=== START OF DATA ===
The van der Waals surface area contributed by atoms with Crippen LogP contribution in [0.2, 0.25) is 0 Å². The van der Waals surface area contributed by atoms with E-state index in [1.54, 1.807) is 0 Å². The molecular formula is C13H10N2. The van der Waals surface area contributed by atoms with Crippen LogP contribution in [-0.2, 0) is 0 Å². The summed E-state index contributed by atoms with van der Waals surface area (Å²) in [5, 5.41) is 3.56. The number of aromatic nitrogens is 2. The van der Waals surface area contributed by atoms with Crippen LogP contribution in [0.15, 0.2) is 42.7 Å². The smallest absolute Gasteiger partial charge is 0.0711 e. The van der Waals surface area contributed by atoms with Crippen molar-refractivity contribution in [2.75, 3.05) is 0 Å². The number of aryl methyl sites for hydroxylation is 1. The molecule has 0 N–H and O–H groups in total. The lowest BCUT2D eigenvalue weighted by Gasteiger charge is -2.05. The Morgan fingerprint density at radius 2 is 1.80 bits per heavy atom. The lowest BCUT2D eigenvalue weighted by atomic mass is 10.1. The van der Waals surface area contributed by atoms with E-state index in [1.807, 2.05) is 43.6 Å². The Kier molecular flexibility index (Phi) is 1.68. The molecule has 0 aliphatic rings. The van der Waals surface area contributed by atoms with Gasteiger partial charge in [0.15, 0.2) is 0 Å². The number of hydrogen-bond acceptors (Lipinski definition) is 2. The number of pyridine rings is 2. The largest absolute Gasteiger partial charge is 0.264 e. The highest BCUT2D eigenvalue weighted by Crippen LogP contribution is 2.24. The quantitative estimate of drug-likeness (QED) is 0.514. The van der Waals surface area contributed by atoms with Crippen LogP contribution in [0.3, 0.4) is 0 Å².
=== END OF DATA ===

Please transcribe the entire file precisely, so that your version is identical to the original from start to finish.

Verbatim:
The van der Waals surface area contributed by atoms with Crippen LogP contribution in [0.2, 0.25) is 0 Å². The van der Waals surface area contributed by atoms with E-state index in [1.54, 1.807) is 0 Å². The molecular formula is C13H10N2. The van der Waals surface area contributed by atoms with Crippen LogP contribution in [-0.2, 0) is 0 Å². The summed E-state index contributed by atoms with van der Waals surface area (Å²) in [5, 5.41) is 3.56. The number of aromatic nitrogens is 2. The van der Waals surface area contributed by atoms with Crippen LogP contribution in [0.15, 0.2) is 42.7 Å². The smallest absolute Gasteiger partial charge is 0.0711 e. The van der Waals surface area contributed by atoms with Crippen molar-refractivity contribution in [2.75, 3.05) is 0 Å². The number of aryl methyl sites for hydroxylation is 1. The molecule has 0 N–H and O–H groups in total. The lowest BCUT2D eigenvalue weighted by Gasteiger charge is -2.05. The Morgan fingerprint density at radius 2 is 1.80 bits per heavy atom. The lowest BCUT2D eigenvalue weighted by atomic mass is 10.1. The van der Waals surface area contributed by atoms with E-state index in [1.807, 2.05) is 43.6 Å². The Kier molecular flexibility index (Phi) is 1.68. The molecule has 0 aliphatic rings. The van der Waals surface area contributed by atoms with Gasteiger partial charge in [0.15, 0.2) is 0 Å². The number of hydrogen-bond acceptors (Lipinski definition) is 2. The number of pyridine rings is 2. The largest absolute Gasteiger partial charge is 0.264 e. The highest BCUT2D eigenvalue weighted by Crippen LogP contribution is 2.24. The quantitative estimate of drug-likeness (QED) is 0.514. The van der Waals surface area contributed by atoms with Crippen LogP contribution in [0.3, 0.4) is 0 Å².